PARIS – Warning of their harmful impact on French society, Catholic bishops will join in a national prayer in France next week to voice opposition against same-sex marriage and euthanasia.
They wanted to "raise the consciousness of public opinion about grave social choices," Catholic Church spokesman Monsignor Bernard Podvin said, Reuters reported.
All Catholic churches across France will hold prayers on August 15, to voice opposition to government plans to allow same-sex marriage and euthanasia.
The prayer echoes the defense of traditional marriage by Pope Benedict and Catholic leaders around the world as gay nuptials gain acceptance, especially in Europe and North America.
In a decree issued by King Louis XIII, Catholics will pray for newly elected officials "so that their sense of the common good will overcome special demands."
This would include support for traditional families "throughout their lives, especially in painful moments."
Opposing gay adoption, it says children should "cease to be objects of the desires and conflicts of adults and fully benefit from the love of a father and a mother."
The prayer is unusual for French bishops, who usually keep a low political profile.
Same-sex relationship and marriage are totally prohibited in Islam, Christianity and all divine religions.
Islam teaches that believers should neither do the obscene acts, nor in any way indulge in their propagation.
The Catholic Church teaches that homosexuality is not a sin, but considers homosexual intercourse as sinful.
In January, Pope Benedict said that same-sex marriage threatened "the future of humanity itself."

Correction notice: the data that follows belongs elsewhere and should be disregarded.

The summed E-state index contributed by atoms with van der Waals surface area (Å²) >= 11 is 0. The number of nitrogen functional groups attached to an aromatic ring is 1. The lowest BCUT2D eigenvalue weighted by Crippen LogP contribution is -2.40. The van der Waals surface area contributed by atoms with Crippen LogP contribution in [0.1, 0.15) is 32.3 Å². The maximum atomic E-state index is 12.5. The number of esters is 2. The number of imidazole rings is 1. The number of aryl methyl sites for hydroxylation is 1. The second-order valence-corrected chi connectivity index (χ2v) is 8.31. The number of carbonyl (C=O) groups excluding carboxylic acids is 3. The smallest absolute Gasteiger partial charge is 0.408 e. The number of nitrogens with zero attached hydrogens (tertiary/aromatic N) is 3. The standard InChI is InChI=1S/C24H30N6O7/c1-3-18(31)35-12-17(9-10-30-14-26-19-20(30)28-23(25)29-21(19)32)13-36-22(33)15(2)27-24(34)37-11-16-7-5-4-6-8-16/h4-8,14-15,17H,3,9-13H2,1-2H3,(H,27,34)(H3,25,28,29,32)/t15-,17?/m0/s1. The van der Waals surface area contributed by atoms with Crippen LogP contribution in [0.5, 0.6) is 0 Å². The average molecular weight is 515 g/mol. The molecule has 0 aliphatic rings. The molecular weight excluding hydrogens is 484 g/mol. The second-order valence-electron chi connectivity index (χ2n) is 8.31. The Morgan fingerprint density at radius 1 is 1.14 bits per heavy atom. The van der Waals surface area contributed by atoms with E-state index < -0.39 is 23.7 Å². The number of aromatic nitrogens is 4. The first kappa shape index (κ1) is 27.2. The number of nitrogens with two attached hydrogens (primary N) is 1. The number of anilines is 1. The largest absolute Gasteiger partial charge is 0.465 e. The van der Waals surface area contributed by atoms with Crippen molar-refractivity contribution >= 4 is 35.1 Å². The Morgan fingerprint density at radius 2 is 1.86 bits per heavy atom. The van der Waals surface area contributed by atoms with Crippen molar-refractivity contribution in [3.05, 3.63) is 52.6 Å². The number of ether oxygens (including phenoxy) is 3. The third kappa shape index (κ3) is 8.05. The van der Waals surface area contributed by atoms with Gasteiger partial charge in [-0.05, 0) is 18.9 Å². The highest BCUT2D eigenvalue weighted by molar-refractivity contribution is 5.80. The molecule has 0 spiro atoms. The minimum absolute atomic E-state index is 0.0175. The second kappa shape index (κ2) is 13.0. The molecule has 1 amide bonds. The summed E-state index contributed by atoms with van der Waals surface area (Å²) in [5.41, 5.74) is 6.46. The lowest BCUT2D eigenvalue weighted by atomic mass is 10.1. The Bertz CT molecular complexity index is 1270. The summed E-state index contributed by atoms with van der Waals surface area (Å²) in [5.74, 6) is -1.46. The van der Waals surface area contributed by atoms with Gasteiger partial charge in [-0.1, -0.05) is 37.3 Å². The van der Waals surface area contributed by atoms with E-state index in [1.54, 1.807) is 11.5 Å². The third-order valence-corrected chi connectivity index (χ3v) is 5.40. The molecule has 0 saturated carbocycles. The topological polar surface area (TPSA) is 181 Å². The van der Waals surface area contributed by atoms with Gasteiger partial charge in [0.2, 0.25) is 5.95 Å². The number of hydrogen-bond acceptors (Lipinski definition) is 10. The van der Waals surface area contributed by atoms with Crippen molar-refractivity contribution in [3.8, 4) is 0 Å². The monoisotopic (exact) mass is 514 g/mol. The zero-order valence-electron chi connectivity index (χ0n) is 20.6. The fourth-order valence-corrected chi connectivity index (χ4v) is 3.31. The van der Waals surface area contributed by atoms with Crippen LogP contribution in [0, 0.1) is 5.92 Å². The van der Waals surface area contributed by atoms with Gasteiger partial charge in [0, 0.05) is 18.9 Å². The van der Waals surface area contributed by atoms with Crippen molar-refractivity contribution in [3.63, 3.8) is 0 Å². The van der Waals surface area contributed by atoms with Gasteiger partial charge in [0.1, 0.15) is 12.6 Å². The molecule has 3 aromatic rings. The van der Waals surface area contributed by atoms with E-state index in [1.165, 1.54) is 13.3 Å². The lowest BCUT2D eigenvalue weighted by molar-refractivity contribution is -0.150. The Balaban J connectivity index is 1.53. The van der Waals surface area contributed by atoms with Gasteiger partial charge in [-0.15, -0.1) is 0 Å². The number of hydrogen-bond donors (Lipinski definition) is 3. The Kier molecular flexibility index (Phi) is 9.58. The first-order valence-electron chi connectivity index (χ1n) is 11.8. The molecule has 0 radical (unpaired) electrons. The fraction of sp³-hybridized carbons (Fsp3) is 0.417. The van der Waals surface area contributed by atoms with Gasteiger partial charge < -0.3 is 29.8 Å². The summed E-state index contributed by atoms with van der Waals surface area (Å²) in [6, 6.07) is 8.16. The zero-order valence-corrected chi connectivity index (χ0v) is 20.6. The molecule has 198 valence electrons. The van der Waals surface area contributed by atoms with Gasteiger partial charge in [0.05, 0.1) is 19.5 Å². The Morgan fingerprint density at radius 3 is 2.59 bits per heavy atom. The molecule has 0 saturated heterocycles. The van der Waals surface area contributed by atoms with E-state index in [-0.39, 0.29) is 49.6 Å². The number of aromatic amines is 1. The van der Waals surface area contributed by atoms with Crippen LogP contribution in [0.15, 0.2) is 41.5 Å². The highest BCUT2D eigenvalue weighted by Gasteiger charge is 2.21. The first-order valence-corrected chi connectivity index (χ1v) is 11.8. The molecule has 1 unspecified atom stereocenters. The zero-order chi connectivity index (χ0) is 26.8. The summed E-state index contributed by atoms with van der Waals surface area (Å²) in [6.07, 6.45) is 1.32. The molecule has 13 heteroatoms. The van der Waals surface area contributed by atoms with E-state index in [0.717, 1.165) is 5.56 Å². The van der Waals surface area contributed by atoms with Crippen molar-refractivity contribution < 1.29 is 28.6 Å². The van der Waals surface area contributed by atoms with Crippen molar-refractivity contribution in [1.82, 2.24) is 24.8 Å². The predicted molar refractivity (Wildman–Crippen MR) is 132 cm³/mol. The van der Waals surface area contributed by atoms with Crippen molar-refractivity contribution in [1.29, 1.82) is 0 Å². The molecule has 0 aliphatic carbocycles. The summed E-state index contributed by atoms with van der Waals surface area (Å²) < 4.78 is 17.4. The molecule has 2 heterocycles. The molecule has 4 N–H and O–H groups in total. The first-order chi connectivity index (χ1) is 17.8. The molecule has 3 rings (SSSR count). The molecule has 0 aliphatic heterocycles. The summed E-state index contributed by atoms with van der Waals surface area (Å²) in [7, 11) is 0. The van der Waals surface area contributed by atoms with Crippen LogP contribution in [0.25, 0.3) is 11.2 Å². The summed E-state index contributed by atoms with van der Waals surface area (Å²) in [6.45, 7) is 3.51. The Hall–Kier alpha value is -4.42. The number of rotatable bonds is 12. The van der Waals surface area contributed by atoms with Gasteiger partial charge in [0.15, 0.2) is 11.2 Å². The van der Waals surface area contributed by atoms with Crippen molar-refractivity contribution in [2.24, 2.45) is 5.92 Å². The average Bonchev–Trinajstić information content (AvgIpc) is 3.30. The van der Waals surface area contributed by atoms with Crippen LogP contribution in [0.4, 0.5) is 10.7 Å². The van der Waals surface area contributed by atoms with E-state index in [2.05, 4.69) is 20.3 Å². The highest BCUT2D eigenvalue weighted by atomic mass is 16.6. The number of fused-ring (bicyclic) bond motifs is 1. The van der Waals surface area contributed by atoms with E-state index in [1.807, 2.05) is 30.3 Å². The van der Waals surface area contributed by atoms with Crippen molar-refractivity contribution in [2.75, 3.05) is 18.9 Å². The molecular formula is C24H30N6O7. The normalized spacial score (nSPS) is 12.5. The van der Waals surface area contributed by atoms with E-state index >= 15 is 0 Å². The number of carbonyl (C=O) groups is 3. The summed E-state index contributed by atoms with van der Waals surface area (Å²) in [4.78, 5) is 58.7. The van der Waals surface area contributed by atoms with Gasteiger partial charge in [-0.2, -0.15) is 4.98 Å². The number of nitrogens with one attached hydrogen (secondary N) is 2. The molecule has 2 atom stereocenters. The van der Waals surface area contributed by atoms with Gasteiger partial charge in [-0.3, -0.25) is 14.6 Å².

In March, he denounced moves to legalize the same-sex marriage in the United States, where President Barack Obama has since come out in its support.
Catholic Church leaders in England and Scotland have spoken out against gay marriage this year after Prime Minister David Cameron and the Scottish regional government both announced plans to legalize it.
Defending the Church's opposition, Lyon Cardinal Philippe Barbarin said marriage was defined at the very start of the Bible as created by God to join man and woman.
"Nobody should be surprised that we Catholics think the first page of the Bible is right, even more so than a parliament," he told Europe 1 radio.
The Roman Catholic Church, which has 1.3 billion members worldwide, teaches respect for individual gays and lesbians but condemns homosexual acts as sinful.
Socialist President Francois Hollande pledged during the election campaign last spring to reform marriage laws and his government has said it would do so early next year.
Opinion polls say about two-thirds of the French support gay marriage.
Same-sex marriage is legal in several European countries, including traditionally Catholic Spain and Portugal.
It is also allowed in Canada as well as in six US states and the District of Columbia.
Hollande has also expressed sympathy for euthanasia, which is not allowed in France, and named a commission to review whether the current law stressing palliative care for the dying needed to be expanded.
Paris Cardinal Andre Vingt-Trois discussed the issue with Hollande during their first official meeting in July.
He did not oppose the review but said: "Just because one asks a question doesn't mean one answers it positively."Euthanasia is legal in the Netherlands, Luxembourg and Belgium. Switzerland and the US state of Oregon allow assisted suicide.